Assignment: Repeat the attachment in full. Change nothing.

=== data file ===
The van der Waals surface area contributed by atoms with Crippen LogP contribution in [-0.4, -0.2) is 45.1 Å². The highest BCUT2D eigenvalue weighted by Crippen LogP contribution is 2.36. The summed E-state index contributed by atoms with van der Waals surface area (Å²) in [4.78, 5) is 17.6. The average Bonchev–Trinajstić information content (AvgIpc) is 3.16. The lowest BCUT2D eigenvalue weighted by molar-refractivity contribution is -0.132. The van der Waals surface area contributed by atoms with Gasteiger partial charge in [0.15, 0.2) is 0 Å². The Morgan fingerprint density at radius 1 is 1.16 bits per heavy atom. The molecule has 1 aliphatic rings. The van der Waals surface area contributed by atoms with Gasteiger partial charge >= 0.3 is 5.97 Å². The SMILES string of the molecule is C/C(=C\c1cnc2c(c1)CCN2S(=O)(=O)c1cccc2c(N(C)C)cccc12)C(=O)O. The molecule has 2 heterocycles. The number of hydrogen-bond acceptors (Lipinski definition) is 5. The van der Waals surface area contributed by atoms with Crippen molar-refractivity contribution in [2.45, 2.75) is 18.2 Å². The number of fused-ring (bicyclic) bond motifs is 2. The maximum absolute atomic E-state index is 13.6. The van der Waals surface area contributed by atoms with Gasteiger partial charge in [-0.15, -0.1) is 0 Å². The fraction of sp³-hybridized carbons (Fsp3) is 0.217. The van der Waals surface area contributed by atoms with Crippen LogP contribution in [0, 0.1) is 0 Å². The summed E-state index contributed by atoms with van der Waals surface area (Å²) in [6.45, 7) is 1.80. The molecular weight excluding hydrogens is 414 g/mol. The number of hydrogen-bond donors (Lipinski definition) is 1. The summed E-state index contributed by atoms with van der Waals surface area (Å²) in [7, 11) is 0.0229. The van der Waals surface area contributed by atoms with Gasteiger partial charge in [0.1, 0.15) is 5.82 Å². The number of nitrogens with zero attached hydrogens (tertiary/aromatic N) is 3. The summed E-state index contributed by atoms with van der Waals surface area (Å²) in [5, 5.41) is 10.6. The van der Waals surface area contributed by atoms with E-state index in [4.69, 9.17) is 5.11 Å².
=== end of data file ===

The van der Waals surface area contributed by atoms with Crippen LogP contribution in [-0.4, -0.2) is 45.1 Å². The highest BCUT2D eigenvalue weighted by Crippen LogP contribution is 2.36. The summed E-state index contributed by atoms with van der Waals surface area (Å²) in [4.78, 5) is 17.6. The average Bonchev–Trinajstić information content (AvgIpc) is 3.16. The lowest BCUT2D eigenvalue weighted by molar-refractivity contribution is -0.132. The van der Waals surface area contributed by atoms with Gasteiger partial charge in [0.15, 0.2) is 0 Å². The Morgan fingerprint density at radius 1 is 1.16 bits per heavy atom. The molecule has 1 aliphatic rings. The van der Waals surface area contributed by atoms with Gasteiger partial charge >= 0.3 is 5.97 Å². The SMILES string of the molecule is C/C(=C\c1cnc2c(c1)CCN2S(=O)(=O)c1cccc2c(N(C)C)cccc12)C(=O)O. The molecule has 2 heterocycles. The number of hydrogen-bond acceptors (Lipinski definition) is 5. The van der Waals surface area contributed by atoms with Crippen molar-refractivity contribution in [2.45, 2.75) is 18.2 Å². The number of fused-ring (bicyclic) bond motifs is 2. The maximum absolute atomic E-state index is 13.6. The van der Waals surface area contributed by atoms with Gasteiger partial charge in [-0.15, -0.1) is 0 Å². The fraction of sp³-hybridized carbons (Fsp3) is 0.217. The van der Waals surface area contributed by atoms with Crippen LogP contribution in [0, 0.1) is 0 Å². The summed E-state index contributed by atoms with van der Waals surface area (Å²) in [6.45, 7) is 1.80. The molecular weight excluding hydrogens is 414 g/mol. The number of hydrogen-bond donors (Lipinski definition) is 1. The summed E-state index contributed by atoms with van der Waals surface area (Å²) in [7, 11) is 0.0229. The van der Waals surface area contributed by atoms with Gasteiger partial charge in [0.1, 0.15) is 5.82 Å². The number of nitrogens with zero attached hydrogens (tertiary/aromatic N) is 3. The summed E-state index contributed by atoms with van der Waals surface area (Å²) in [5, 5.41) is 10.6. The van der Waals surface area contributed by atoms with E-state index in [4.69, 9.17) is 5.11 Å².